#5
    matts11

    matts11 Well-Known Member

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    I seriously think after doing some research that if you bought the yakima bases which are to be bolted to the roof you could trim the rubber strips in the manner shown on my post linked http://www.whispbar.ca/instructions/fittingkits/K544.pdf and you could use the existing holes in the roof that the oem rack uses. You would just have to get appropriate bolts. The result would be a very strong and usable yakima rack system that could be removed easily when not in use and be adaptable to all of the yakima stuff. Is there anyone who wants to give this a try???
     
  6. Mar 2, 2012 at 6:59 PM
    #6
    greenrustic

    greenrustic Well-Known Member

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    I guess it depends on if the holes for the oem rack and the holes on the yakima bases are the same distance apart - and are they at the right place on the roof meaning will the rack be in the same plane. I found some instructions for installing the oem rack.

    http://www.tundrasolutions.com/foru...-factory-roof-rack-factoryroofrackinstall.pdf
     
  7. Mar 3, 2012 at 8:00 AM
    #7
    greenrustic

    greenrustic Well-Known Member

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    I think you should and do a write up...
     
  8. Mar 3, 2012 at 8:20 AM
    #8
    texastacoma

    texastacoma Member

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    Dude the OEM rack is actually not bad - cheap, easy install, looks a bit more natural on the truck, and has no problem hauling around my 12' canoe
    [​IMG]
     
  9. Mar 29, 2012 at 7:47 AM
    #9
    dusman

    dusman Well-Known Member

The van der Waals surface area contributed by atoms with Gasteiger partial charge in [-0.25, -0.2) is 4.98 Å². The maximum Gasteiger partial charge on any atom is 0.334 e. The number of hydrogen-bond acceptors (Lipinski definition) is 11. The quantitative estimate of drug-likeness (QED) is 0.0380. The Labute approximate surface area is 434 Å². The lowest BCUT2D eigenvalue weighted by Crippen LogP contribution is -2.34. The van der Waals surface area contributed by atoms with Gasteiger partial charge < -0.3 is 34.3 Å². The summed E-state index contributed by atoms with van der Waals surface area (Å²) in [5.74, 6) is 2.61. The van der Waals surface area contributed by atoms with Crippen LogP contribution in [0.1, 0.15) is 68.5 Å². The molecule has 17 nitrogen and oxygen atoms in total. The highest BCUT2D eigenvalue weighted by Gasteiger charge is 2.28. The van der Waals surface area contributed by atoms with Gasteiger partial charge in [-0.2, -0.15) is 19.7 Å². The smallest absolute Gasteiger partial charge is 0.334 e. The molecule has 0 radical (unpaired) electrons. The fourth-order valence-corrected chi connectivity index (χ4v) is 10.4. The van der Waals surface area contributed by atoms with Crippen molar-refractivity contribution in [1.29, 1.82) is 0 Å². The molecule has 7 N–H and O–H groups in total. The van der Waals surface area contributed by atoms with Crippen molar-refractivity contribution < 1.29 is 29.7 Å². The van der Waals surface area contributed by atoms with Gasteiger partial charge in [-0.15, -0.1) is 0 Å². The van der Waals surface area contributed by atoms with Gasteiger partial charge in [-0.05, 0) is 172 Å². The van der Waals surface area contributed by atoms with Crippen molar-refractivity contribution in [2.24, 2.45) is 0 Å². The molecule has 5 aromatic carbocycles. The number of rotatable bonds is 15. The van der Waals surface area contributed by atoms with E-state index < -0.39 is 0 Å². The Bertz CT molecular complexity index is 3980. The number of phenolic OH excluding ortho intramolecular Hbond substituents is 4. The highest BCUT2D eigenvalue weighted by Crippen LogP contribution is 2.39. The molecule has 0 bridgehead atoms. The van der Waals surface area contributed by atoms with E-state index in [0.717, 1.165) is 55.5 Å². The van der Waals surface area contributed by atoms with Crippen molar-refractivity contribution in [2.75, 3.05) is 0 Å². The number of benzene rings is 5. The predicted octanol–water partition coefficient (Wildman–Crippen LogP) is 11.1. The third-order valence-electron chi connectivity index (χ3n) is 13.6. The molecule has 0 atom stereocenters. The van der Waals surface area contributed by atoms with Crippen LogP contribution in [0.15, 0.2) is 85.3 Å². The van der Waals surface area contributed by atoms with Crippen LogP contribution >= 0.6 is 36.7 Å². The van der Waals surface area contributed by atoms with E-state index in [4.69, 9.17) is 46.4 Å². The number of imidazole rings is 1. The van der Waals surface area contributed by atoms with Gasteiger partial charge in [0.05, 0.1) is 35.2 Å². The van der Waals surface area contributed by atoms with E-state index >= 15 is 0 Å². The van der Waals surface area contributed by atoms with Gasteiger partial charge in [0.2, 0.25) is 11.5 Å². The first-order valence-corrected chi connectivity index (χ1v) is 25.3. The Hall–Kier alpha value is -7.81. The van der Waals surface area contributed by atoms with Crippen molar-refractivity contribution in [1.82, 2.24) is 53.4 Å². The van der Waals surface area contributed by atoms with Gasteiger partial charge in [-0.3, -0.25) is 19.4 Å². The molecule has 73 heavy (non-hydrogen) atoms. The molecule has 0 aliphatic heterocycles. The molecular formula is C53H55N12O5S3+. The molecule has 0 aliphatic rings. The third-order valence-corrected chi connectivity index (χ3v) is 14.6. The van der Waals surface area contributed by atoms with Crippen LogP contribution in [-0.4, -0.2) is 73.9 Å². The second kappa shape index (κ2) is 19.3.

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    I am thinking about OEM for a 14' conoe, I currently haul the canoe on OEM racks on an 06 4Runner so I think I should be fine on my 2012 Taco with OEM as well. Question, I am thinking I will be strapping down as you have done in the pic, do you notice any flexing problems on the cab since the bed will flex differently than the cab, ie adding stress to the roof, dents, etc...?

    Thanks
     
  10. Mar 29, 2012 at 8:02 AM
    #10
    Schwinn

    Schwinn Well-Known Member

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    How sturdy is the OEM? The one on my wife's Sedona, even if below the limit, flexes enough for my el cheapo bike attachment to smack the roof with a bolt when driving.

    The other thing I've always wondered is if the rating is for the whole rack, or just per bar? So I can put max 100lbs on the roof, or 100lb of pressure on the bar (which I'm sure would mean that with the weight distributed evenly would allow for a total weight of about 150 or so)
     
  11. Mar 29, 2012 at 12:15 PM
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    dusman

    dusman Well-Known Member

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    the way I read the manual is it is 75lbs total, ie 37.5 lbs per bar basically, seems rather light to me really, but my 06 4runner has held way more than that, this is what has me nervous, that and the flexing between the cab and bed.